A new version of the food and mood tracker for iOS has been released recently. The list of changes are below:
– Abbreviated the application name to “F & M” so the text now fits properly underneath the icon on the home screen.
– Added support for the iOS 7 look and feel while still maintaining iOS 6.1 support.
– Added offsets to food entries in the correlation view to address some overlapping issues when there are many food entries in between two mood entries.
If you suffer from digestive problems, allergies, nutrient deficiencies or unexplained changes in moods, then perhaps something in your diet is a contributing factor.
From the same author of the original 2011 Foods and Moods application for OS X, Food and Moods for mobile allows you to track what you eat and how you feel while you’re on the go. The mobile version has the same summary view to help find commonalities, in addition to a new correlation view, which graphs out your moods and meals in one-week slices.
For each meal entry you can track:
Date and time of meal
Type of mail
For each mood entry, you can track:
Date and time of mood
Rating of how you feel from 1 to 10
Unfortunately, the OS X version is currently not iCloud compatible to sync with the mobile version, due to a more efficient data structure for mobile. The OS X version may be updated in the future.
Food and Moods mobile is now available in the iOS App Store. In the spirit of celebrating the launch of the new app it will be free for a limited time starting in September.
Earlier this year, I was lucky enough to get my hands on a developer unit of the Leap Motion device. This device will become available in Best Buy stores in May. In my initial brainstorming quite a few ideas came up, mostly around audio and sound…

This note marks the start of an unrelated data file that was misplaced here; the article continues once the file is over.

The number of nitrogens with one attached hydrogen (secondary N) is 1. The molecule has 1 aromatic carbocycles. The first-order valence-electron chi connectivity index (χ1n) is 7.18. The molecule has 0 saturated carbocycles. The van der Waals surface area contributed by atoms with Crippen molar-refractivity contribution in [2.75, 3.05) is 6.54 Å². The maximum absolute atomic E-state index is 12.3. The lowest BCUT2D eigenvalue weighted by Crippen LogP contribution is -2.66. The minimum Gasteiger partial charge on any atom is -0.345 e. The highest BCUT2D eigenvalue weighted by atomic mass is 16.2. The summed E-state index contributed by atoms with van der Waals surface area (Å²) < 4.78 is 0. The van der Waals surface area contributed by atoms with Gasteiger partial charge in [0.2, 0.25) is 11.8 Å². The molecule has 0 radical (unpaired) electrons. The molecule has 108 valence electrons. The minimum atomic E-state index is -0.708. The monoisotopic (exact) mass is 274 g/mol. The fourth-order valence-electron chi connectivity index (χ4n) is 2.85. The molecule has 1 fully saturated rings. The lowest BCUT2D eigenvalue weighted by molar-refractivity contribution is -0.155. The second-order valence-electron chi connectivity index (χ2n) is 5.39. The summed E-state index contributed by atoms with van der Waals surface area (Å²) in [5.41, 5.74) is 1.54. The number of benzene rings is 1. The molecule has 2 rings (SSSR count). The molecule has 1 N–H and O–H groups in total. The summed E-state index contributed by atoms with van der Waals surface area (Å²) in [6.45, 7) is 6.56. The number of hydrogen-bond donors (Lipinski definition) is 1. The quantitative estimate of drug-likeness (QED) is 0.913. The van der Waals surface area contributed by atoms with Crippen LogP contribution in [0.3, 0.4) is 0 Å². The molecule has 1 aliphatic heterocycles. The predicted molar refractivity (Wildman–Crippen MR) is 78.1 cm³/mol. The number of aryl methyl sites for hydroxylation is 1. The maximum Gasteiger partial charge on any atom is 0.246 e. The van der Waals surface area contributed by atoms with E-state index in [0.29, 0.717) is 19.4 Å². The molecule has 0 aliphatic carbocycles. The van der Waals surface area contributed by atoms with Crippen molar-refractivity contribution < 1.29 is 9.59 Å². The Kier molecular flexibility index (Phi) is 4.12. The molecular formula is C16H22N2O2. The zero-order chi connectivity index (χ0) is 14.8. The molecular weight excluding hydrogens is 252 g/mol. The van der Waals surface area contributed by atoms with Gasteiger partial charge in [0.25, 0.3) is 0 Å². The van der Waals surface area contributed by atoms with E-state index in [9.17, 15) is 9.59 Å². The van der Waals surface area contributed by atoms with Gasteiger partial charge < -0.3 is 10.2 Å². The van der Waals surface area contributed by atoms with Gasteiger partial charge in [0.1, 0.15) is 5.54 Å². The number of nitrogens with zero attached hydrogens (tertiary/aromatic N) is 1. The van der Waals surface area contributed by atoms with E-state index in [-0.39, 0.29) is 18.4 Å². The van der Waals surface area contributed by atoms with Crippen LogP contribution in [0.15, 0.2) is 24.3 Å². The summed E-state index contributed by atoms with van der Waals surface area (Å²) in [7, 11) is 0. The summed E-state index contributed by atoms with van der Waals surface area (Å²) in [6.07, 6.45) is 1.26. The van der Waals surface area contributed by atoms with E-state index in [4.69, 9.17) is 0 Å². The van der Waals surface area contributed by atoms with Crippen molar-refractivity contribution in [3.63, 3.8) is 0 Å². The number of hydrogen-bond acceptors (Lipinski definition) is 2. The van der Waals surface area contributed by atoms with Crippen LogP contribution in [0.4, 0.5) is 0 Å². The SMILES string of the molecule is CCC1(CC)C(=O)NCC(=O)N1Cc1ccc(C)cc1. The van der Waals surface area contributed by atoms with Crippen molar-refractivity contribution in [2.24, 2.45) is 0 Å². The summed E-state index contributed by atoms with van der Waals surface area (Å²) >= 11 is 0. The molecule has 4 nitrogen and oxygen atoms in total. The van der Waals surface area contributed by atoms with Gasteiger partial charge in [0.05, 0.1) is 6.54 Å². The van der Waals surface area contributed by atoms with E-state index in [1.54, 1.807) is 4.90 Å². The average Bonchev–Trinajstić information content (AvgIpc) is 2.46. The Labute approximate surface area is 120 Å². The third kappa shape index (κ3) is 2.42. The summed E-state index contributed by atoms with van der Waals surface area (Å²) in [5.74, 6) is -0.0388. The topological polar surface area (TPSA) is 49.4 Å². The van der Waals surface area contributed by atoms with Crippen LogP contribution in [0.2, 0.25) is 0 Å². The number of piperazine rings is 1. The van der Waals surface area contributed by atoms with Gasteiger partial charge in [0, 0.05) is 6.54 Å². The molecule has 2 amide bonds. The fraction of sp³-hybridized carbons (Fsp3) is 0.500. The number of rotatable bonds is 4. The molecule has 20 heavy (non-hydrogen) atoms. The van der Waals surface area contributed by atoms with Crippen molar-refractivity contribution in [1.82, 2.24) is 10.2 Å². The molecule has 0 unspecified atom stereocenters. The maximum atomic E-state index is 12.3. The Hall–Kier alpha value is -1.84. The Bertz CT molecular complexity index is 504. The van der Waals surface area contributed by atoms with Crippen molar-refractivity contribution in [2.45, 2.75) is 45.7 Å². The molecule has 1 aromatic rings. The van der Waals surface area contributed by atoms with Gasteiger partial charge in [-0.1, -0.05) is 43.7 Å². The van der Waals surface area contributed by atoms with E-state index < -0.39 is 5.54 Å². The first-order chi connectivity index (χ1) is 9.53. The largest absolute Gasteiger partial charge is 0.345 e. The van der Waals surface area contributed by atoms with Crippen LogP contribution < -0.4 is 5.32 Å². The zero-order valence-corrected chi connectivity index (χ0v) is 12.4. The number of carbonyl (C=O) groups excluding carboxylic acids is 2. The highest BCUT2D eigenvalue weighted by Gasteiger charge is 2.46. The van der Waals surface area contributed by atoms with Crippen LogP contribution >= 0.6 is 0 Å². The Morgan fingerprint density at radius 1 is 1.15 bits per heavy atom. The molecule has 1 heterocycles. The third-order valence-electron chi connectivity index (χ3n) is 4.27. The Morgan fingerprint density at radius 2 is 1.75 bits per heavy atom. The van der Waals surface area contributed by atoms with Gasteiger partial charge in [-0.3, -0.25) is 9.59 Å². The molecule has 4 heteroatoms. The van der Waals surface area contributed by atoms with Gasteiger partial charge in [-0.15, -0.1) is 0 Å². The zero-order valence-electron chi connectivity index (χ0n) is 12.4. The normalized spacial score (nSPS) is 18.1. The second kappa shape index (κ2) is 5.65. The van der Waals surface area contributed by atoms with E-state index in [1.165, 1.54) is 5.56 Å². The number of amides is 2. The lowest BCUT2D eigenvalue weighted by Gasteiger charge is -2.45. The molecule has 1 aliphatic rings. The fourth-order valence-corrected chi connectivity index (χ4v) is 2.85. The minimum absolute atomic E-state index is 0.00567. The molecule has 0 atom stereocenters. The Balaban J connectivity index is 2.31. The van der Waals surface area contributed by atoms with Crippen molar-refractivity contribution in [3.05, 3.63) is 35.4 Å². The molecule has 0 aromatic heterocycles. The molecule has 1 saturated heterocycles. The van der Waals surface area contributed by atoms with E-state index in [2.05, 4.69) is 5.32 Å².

Back in the mid-late 90’s a couple of friends and I spent a lot of time writing lyrics and making hip hop beats on our computers. Some of us ‘evolved’ from there and went onto hardware-only configurations. Back in the day the industry has relied on physical drum machines (like the legendary TR-909), but nowadays there are hardware/software solutions. There are arguments for using each, but either way you cut it, none of this is cheap.
How about a software solution which relies of inexpensive ‘hardware’, but it is ‘hardware’ that you never have to touch? Can we have a drum machine that is not a machine at all, but interacts with your hands just like one?
So currently I have a new software project underway called “Loop Motion”. It is passed the prototype stage, and now a working version is already in early production. Some of the features I hope to achieve are:
Touch-less, velocity sensitive hand gestures for ‘beating’ on virtual drum pads
Visualization of beats played
Real-time recording of notes played by gestures
Looped playback of the last recorded sequence while recording the next sequence
Variable length bars and tempo control
Load your own sound font or map notes to the virtual drum pads
Visualization of bars on tracks*
Multiple instrument support*
*Items for future consideration, definitely not to be expected in version 1.0
This is a little different than any software project I’ve worked on these past twelve years, but I think it will be fun. Enjoy some photos for the meantime.